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Idler 062 [No. 62: Hanger’s account of the vanity of riches]
by [?]

For a little while I tried to be a rake, but I began too late; and having by nature no turn for a frolick, was in great danger of ending in a drunkard. A fever, in which not one of my companions paid me a visit, gave me time for reflection. I found that there was no great pleasure in breaking windows and lying in the round-house; and resolved to associate no longer with those whom, though I had treated and bailed them, I could not make friends.

I then changed my measures, kept running horses, and had the comfort of seeing my name very often in the news. I had a chesnut horse, the grandson of Childers, who won four plates, and ten by-matches; and a bay filly, who carried off the five years’ old plate, and was expected to perform much greater exploits, when my groom broke her wind, because I happened to catch him selling oats for beer. This happiness was soon at an end; there was no pleasure when I lost, and, when I won, I could not much exalt myself by the virtues of my horse. I grew ashamed of the company of jockey-lords, and resolved to spend no more of my time in the stable.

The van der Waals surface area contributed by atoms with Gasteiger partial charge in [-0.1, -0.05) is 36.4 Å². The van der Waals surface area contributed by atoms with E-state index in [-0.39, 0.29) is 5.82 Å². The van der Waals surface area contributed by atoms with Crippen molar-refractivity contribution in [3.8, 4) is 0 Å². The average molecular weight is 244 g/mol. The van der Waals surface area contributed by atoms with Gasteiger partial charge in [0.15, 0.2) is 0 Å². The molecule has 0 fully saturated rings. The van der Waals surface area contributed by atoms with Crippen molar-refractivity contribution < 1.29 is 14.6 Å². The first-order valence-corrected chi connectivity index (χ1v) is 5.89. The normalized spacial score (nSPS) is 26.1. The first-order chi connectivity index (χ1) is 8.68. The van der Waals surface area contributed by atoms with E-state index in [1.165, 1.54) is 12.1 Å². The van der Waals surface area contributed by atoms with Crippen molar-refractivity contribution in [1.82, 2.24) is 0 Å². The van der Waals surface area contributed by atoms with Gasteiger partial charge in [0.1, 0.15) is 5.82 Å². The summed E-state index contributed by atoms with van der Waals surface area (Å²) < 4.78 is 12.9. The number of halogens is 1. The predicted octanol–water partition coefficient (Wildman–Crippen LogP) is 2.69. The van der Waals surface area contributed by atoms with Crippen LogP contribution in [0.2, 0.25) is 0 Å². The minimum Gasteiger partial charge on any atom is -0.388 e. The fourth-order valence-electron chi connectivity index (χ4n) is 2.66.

It was now known that I had money, and would spend it, and I passed four months in the company of architects, whose whole business was to persuade me to build a house. I told them that I had more room than I wanted, but could not get rid of their importunities. A new plan was brought me every morning; till at last my constancy was overpowered, and I began to build. The happiness of building lasted but a little while, for though I love to spend, I hate to be cheated; and I soon found, that to build is to be robbed.

How I proceed in the pursuit of happiness, you shall hear when I find myself disposed to write.

I am, Sir, etc.